- noun a vegetable plant (Apium graveolens), with thick edible leaf stalks. The plant is grown in trenches to help growth and to blanch the stems, although some varieties are self-blanching.
- Apium graveolens var. dulce, one of the aromatic vegetables used for flavouring and also eaten braised or raw. It grows as a cluster of green, ridged crisp stalks about 30 cm long, closely packed and white in the centre with feathery leaves. The whole may be grown in a paper collar to whiten all the stalks. The leaves are used in a bouquet garni. There are other strong-flavoured varieties grown for their seeds or for drying and grinding.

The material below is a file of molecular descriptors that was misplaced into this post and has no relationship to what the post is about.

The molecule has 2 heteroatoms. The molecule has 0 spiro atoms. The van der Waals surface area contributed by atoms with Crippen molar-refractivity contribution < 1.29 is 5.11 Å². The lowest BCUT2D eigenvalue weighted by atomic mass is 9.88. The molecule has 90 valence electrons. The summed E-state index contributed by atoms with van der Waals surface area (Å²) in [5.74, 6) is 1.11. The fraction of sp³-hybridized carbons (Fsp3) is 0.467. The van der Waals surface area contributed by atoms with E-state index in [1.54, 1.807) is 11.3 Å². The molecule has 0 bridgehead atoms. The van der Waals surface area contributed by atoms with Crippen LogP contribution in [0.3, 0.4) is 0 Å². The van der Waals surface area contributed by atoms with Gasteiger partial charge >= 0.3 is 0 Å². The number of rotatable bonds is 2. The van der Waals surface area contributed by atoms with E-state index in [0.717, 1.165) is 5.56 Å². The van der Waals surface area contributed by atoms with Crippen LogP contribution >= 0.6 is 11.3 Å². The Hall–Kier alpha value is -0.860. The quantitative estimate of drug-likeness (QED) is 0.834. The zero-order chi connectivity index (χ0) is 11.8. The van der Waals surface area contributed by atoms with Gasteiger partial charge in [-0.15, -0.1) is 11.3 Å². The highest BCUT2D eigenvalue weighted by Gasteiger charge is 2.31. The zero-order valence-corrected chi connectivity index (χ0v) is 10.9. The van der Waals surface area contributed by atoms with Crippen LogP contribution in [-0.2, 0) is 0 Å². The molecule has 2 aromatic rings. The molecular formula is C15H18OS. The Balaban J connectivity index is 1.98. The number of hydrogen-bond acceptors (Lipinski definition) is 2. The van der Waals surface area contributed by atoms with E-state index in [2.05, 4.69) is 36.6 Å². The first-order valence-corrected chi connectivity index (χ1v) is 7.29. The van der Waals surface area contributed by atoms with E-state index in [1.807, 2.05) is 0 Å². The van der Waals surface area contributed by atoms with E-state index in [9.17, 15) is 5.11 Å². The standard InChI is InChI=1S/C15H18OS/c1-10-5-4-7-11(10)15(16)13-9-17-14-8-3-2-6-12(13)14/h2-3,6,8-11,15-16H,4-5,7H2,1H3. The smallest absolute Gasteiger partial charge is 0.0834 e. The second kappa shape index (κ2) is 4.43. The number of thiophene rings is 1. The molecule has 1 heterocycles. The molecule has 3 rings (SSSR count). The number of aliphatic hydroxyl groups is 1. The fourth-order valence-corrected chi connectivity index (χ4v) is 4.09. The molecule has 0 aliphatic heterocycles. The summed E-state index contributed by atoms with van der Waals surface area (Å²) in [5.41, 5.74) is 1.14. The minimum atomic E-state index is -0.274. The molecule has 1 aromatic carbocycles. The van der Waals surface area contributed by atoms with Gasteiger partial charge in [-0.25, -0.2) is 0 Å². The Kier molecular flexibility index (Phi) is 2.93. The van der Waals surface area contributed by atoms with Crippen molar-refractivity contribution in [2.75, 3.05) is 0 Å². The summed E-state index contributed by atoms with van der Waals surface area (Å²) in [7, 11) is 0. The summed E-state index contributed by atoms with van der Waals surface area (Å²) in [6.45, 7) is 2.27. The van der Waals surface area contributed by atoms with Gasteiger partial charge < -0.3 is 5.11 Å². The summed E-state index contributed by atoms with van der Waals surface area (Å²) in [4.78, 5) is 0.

- noun a white- or green-stemmed plant, eaten cooked as a vegetable, or more frequently raw as a salad
Origin & History of “celery”
Celery comes ultimately from Greek sélīnon, which signified ‘parsley’ – like the celery, a plant of the group Umbelliferae (the English word parsley comes from Greek petrōselínon, literally ‘rock parsley’). It came into English via Latin selīnon, Italian dialect selleri, and French céleri. The term celeriac was formed from celery in the early 18th century; it first appears in an advertisement in the London and country brewer 1743.